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Quirino Armellini
Armellini depicted as commander of the MVSN.
Born (1889-01-31)January 31, 1889
Died January 13, 1975(1975-01-13) (aged 85)
Place of birth Legnaro, Province of Padua
Place of death Rome
Allegiance  Kingdom of Italy
Service/branch  Royal Italian Army
 Italian Army
Years of service 1908–1952
Rank Army corps general
Battles/wars Italo-Turkish War
World War I
Second Italo-Ethiopian War
World War II
Awards Military Order of Savoy
Order of Merit of the Italian Republic
Other work Commander of the Voluntary Militia for National Security (MVSN)
Member of the Italian resistance movement

Quirino Armellini (31 January 1889 in Legnaro – 13 January 1975 in Rome) was an Italian military officer, who served as a general in both the Royal Italian Army and the Italian Army.


Armellini was commissioned into the Royal Italian Army as a second lieutenant in 1908, after graduating from the Military Academy of Modena,[1] and participated in the Italo-Turkish War and the World War I.[2]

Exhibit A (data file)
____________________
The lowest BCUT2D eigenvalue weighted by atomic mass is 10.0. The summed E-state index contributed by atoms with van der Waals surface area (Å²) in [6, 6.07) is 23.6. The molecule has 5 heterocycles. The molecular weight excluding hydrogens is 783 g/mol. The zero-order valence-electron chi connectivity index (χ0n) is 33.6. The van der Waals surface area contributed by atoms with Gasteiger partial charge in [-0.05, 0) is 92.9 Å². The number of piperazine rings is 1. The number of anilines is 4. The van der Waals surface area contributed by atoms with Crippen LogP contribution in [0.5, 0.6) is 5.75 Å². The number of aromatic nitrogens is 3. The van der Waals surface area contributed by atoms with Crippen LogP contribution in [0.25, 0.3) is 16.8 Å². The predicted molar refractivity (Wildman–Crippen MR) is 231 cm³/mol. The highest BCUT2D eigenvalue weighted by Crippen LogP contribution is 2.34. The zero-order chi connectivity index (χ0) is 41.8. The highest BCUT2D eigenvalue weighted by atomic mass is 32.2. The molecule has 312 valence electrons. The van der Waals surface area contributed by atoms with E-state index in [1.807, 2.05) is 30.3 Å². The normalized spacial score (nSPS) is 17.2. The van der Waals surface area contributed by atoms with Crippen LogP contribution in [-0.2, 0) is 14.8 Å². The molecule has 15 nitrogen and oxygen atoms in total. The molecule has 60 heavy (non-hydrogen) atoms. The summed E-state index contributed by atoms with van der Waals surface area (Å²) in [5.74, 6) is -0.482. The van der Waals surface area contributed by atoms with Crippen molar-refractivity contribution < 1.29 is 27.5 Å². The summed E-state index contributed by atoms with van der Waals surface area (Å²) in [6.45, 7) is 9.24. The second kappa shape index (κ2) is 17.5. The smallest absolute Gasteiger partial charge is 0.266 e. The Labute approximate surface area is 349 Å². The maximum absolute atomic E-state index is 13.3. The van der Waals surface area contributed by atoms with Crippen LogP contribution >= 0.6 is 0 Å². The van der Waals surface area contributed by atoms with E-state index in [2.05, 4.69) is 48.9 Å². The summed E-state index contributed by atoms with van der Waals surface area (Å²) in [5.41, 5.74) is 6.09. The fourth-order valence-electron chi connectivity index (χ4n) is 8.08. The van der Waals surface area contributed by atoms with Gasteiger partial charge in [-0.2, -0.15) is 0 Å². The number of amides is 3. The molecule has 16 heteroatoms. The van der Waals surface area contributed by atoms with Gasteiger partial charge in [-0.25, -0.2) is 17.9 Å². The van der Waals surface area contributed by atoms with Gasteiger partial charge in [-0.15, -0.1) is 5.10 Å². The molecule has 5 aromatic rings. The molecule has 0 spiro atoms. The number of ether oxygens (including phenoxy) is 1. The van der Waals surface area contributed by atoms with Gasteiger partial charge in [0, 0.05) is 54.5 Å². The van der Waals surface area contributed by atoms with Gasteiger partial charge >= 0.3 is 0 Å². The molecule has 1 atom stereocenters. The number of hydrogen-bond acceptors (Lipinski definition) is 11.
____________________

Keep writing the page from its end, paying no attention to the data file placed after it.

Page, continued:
After serving under the command of Pietro Badoglio in the Second Italo-Ethiopian War against the Ethiopian Empire, Armellini was appointed commander of the Italian African Police (PAI) in the Italian East Africa (AOI).[3]

In 1942, during the World War II in Yugoslavia, Armellini was appointed commander of the XVIII Army Corps in the Italian-occupied Dalmatia.[4]

After the fall of the Fascist regime in Italy on 25 July 1943, King Victor Emmanuel III appointed Armellini to succeed Benito Mussolini as commander of the Voluntary Militia for National Security (MVSN), the paramilitary wing of the National Fascist Party (PNF). Under his leadership, the MVSN was dissolved and integrated into the regular Royal Army.

From January to March 1944, when it (Giuseppe Cordero Lanza di Montezemolo) was arrested, Armellini assumed the role of head of the it (Fronte militare clandestino) of the it (Resistenza romana) within the Italian resistance movement, later replaced by it (Roberto Bencivenga).

After the World War II, Armellini was president of the Superior Council of the Italian Armed Forces.[5]

See also


External links

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